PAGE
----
Pope Francis’ second encyclical, Laudato Si’, is having a positive influence on the practice of interreligious dialogue between Christians and Muslims. Source: ACU.
From the historic signing of the Abu Dhabi Declaration on Human Fraternity for World Peace and Living Together, to the 2015 Islamic Declaration on Global Climate Change, the call for ecological conversion is resonating with two of the world’s major religions.
A joint lecture between ACU and the Pontifical Institute of Arabic and Islamic Studies, to be held at the ACU's Rome campus and livestreamed to a global audience, will further explore how the landmark encyclical has found common ground among Christians and Muslims in Australia and beyond.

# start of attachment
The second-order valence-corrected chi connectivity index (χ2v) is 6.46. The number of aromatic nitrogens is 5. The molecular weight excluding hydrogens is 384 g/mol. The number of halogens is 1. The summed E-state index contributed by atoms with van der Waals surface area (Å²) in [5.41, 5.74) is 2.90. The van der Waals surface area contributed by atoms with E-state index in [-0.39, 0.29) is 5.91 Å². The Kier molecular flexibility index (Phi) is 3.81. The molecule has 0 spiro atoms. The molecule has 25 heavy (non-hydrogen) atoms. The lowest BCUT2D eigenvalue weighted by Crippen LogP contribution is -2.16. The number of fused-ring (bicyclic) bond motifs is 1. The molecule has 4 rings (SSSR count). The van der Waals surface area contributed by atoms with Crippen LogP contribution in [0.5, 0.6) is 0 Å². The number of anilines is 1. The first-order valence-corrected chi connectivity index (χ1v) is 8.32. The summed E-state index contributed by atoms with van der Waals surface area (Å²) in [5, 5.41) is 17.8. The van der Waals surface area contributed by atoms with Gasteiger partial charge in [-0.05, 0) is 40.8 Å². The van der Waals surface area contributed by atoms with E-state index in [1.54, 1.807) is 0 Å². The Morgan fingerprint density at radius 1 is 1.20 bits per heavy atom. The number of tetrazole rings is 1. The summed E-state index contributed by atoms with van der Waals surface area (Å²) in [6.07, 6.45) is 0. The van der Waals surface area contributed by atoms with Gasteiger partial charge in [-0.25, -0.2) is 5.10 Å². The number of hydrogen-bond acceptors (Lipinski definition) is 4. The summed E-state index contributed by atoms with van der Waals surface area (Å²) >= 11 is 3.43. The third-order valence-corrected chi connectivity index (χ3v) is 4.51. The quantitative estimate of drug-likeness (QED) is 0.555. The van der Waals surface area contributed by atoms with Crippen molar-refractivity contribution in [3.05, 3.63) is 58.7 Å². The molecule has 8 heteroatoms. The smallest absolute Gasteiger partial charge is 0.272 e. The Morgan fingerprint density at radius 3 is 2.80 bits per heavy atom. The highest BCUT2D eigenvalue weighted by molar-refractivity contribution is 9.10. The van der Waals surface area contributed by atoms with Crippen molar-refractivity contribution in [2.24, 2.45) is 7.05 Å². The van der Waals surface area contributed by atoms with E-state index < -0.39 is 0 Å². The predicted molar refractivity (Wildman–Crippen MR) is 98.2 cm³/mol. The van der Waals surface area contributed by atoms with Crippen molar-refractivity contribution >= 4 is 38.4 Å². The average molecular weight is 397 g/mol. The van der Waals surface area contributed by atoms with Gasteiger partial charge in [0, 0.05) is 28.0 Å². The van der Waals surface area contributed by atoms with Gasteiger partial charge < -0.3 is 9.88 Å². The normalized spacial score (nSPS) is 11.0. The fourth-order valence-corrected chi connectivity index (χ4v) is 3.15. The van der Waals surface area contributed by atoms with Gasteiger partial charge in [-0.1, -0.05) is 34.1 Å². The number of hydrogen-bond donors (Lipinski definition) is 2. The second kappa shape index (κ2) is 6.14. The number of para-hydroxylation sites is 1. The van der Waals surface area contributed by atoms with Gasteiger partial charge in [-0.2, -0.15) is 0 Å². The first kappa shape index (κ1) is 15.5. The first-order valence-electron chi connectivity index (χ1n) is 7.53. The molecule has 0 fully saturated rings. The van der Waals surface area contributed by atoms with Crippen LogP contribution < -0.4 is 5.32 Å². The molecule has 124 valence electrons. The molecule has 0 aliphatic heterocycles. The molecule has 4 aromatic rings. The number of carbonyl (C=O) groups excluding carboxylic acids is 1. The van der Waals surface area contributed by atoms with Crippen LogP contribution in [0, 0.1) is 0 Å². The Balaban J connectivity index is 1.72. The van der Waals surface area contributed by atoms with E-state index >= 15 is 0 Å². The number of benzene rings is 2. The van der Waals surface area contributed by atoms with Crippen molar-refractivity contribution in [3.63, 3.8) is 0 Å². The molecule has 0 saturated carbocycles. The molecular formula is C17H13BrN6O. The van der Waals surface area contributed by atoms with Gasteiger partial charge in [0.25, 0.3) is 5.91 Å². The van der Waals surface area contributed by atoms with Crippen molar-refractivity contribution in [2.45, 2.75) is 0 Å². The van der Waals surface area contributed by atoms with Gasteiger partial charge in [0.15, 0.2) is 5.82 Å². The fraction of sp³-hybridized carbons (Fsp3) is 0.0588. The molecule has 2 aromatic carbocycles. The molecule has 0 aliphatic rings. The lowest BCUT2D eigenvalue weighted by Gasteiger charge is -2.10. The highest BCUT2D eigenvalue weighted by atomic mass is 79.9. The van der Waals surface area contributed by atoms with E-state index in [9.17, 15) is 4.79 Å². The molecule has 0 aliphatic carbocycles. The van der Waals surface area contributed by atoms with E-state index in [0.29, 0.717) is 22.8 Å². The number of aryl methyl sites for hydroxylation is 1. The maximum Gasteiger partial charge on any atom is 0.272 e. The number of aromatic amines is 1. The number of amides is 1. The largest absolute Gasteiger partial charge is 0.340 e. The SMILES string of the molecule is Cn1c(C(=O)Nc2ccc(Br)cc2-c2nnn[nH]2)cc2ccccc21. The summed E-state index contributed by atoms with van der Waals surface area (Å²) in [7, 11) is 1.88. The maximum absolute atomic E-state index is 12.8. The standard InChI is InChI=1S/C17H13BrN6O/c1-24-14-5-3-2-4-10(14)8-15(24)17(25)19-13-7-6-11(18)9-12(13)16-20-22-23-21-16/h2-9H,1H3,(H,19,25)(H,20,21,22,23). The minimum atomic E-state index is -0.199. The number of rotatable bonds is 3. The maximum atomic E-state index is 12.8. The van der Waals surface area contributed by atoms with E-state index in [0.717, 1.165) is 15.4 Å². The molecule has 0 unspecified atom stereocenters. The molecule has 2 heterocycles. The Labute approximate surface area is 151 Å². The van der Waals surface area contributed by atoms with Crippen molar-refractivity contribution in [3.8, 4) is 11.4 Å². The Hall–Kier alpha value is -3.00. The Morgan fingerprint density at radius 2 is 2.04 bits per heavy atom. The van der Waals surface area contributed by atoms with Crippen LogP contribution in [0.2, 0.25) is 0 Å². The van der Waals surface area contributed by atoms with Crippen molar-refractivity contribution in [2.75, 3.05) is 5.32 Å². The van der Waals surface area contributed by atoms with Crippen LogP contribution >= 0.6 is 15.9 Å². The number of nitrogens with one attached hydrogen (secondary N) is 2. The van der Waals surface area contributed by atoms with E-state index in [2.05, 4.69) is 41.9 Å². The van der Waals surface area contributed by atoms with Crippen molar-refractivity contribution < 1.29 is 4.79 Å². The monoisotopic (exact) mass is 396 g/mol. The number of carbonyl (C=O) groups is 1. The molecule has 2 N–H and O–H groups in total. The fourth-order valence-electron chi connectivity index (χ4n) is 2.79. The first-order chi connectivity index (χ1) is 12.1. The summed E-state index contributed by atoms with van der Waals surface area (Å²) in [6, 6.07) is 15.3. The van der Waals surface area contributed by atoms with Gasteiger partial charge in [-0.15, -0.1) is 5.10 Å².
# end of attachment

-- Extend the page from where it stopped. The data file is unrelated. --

The lecture will be given by Dr Emmanuel Nathan, director of ACU’s Centre for Studies of the Second Vatican Council and Senior Lecturer in Biblical Studies and Comparative Theology.
Associate Professor Zuleyha Keskin, from the Centre for Islamic Studies and Civilisation at Charles Sturt University, and Fr Patrick McInerney SSC, director of the Columban Centre for Christian-Muslim Relations in Sydney, will both provide contributions and responses.
All three scholars will address the concept of human fraternity and ecological conversion from the context of Christian-Muslim dialogue. The event will also include an analysis of the Abu Dhabi Declaration from the perspective of Laudato Si’, Islamic perspectives on ecological challenges, and an interfaith response to the call to care for our common home.
Dr Nathan said Christian-Muslim dialogue in Australia was already “very active and robust” and that daily ecological realities were concerns for people from both faiths.
The lecture will be livestreamed from Rome on Saturday at 7-8.30pm (AEST).